Multiple Developers Interested in Evergreen Properties; DDA Debates Getting Its Own Lawyer

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Tuesday, October 29, 2019, 10:27 am
Chris Root

Above: Trowbridge Lofts, a project of a developer now interested in the DDA’s Evergreen properties (photos by Raymond Holt)

UPDATE: The DDA's special work session will happen on Nov. 14 starting at noon; see agenda.

Now that the Royal Apartments/Vlahakis Development team no longer holds an exclusive deal on the Downtown Development Authority’s Evergreen Avenue properties, two more development teams have stepped forward to express interest in that parcel of real estate near Valley Court Park.

But members of the DDA have yet to agree on a Request for Proposals (RFP) that would be used to formally solicit and grade future proposals. The challenge continues to be how to attract viable projects when the land carries a $5.6 million debt, millions more than the properties are worth on the open market.

At last week’s meeting, the DDA tied up the loose ends of the legal agreements that had given a 10-month exclusive opportunity to local developer Paul Vlahakis and the Illinois-based Royal Apartments to propose a project on that site. This follows the City Council’s unanimous vote not to approve the Royal Vlahakis proposal on October 8.

The appearance of additional interested developers is the latest turn in the long storyline of what will happen with the properties that the DDA bought 10 years ago to develop between the area extending from the heart of downtown to Valley Court Park.

In response to what happened during negotiations over the Royal Vlahakis deal, the DDA is also debating whether to hire its own lawyer instead of always seeking counsel from Tom Yeadon, East Lansing’s City Attorney.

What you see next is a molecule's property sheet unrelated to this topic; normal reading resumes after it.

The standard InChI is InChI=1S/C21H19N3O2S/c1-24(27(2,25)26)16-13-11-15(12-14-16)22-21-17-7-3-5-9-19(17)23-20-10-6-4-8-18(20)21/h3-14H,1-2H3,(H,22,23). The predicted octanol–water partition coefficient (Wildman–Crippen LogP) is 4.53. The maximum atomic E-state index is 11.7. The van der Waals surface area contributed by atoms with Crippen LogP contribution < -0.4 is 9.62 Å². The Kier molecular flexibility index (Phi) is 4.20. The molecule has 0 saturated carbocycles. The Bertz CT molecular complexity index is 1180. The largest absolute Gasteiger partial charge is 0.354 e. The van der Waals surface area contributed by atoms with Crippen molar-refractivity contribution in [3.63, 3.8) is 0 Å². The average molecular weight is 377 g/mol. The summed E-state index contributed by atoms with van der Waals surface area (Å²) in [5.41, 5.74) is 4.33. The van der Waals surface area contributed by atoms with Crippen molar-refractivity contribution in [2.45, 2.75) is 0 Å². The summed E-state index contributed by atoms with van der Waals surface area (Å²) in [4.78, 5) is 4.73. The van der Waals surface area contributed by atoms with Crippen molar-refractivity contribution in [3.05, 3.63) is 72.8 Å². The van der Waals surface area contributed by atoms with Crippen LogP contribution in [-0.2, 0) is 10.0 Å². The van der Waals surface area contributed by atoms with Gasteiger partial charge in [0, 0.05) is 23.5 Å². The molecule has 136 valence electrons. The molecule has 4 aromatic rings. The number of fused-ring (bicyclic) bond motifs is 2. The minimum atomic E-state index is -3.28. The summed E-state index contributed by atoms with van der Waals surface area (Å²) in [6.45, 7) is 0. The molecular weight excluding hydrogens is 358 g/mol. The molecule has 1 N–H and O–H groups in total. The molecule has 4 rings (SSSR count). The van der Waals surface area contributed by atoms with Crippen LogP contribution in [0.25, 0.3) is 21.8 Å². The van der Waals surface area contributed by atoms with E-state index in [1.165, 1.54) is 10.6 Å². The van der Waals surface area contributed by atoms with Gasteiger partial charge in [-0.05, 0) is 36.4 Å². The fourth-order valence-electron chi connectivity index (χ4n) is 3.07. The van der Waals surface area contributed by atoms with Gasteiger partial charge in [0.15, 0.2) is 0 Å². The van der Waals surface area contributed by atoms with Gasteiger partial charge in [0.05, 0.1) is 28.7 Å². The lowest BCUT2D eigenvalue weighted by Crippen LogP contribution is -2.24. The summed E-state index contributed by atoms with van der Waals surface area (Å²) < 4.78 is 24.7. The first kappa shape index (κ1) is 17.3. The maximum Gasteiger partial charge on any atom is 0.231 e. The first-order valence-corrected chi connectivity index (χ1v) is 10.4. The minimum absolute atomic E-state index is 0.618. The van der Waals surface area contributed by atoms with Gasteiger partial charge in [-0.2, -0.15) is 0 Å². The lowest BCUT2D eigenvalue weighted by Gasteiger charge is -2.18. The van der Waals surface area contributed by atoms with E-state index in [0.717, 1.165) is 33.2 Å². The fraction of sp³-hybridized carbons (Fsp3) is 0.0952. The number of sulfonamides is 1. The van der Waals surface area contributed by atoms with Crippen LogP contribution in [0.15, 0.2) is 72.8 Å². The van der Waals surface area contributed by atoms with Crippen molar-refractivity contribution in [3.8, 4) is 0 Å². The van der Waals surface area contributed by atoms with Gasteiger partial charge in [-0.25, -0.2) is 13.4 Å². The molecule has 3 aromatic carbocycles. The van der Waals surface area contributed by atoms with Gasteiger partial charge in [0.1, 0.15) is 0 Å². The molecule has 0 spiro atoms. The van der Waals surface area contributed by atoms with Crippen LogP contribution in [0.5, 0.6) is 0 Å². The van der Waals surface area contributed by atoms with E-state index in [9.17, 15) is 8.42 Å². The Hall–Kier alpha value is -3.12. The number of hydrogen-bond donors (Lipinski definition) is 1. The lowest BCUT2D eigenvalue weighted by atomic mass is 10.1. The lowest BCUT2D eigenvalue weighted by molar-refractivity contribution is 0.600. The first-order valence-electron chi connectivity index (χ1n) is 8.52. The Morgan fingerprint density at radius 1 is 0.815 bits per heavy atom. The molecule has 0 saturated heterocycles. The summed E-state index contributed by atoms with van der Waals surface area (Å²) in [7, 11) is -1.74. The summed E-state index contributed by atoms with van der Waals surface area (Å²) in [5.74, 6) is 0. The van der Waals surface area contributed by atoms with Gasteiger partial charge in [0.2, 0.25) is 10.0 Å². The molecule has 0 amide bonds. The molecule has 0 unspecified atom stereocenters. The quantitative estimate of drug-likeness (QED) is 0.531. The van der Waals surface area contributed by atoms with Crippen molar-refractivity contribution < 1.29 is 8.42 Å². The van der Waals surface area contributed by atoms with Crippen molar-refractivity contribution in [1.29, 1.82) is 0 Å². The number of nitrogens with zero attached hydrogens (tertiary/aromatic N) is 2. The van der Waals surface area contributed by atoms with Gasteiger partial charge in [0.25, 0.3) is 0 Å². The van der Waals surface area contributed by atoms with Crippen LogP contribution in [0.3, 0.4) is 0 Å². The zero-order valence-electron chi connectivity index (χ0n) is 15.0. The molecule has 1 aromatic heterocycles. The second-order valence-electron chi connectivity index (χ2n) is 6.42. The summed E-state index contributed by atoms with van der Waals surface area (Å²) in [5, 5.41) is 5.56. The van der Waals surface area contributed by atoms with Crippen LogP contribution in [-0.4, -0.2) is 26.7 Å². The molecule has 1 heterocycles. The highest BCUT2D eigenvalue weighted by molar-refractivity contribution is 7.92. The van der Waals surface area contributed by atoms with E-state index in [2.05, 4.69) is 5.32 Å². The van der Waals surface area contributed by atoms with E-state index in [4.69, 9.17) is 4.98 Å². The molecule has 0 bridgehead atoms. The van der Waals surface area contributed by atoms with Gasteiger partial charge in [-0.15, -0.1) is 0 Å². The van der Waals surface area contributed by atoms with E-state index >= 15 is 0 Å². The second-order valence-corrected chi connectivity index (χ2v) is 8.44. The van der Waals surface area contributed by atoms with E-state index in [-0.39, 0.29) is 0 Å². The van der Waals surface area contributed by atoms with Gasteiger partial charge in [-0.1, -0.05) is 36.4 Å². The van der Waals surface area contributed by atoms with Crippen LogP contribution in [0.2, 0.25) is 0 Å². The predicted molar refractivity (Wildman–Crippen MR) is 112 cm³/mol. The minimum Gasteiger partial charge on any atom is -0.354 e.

River Caddis’s development team say they have been working on a plan.

The newest developer to express an interest in putting forward a proposal is Kevin McGraw of River Caddis Development. During public comments at the DDA meeting on October 24, McGraw said he “can’t wait ’til you read our response to the RFP.”

He said he has been working on a proposal with other as-yet-unidentified stakeholders in the community. McGraw told the DDA that River Caddis has been working on projects elsewhere in the country and he is wanting to come back to his hometown to take on another project.

In 2014, River Caddis obtained Council’s approval for the four-story gray apartment building along Trowbridge Road just west of Harrison Road and in front of Fresh Thyme. For that project, there were controversies over McGraw returning to Council for a bigger TIF (tax increment financing) agreement and for more parking spaces.

The Chicago-based DRW Convexity team is also interested in the Evergreen properties.

Construction is now underway on DRW Convexity’s “The Abbot” building at the northwest corner of Grand River Avenue and Abbot Road and, just west of that, The Graduate Hotel. Those properties now being redeveloped are immediately to the south and southeast of the Evergreen Avenue properties.

The day before the DDA’s meeting last week, David Nelson of Convexity Properties, LLC sent a letter to East Lansing Planning Director Tom Fehrenbach about the DDA’s Evergreen properties, formally requesting an “eight (8) week exclusive period to evaluate the Site instead of issuing the RFP.”

Nelson’s letter continued, “Within this period Convexity will work with the City of East Lansing (the “City”) and the DDA to propose a plan and purchase price agreeable to all parties.”

But at last week’s meeting, Convexity’s lawyer, David Pierson, suggested that with the DDA’s delay in issuing the RFP, Convexity has the time it needs to pull together the proposal it intends to bring.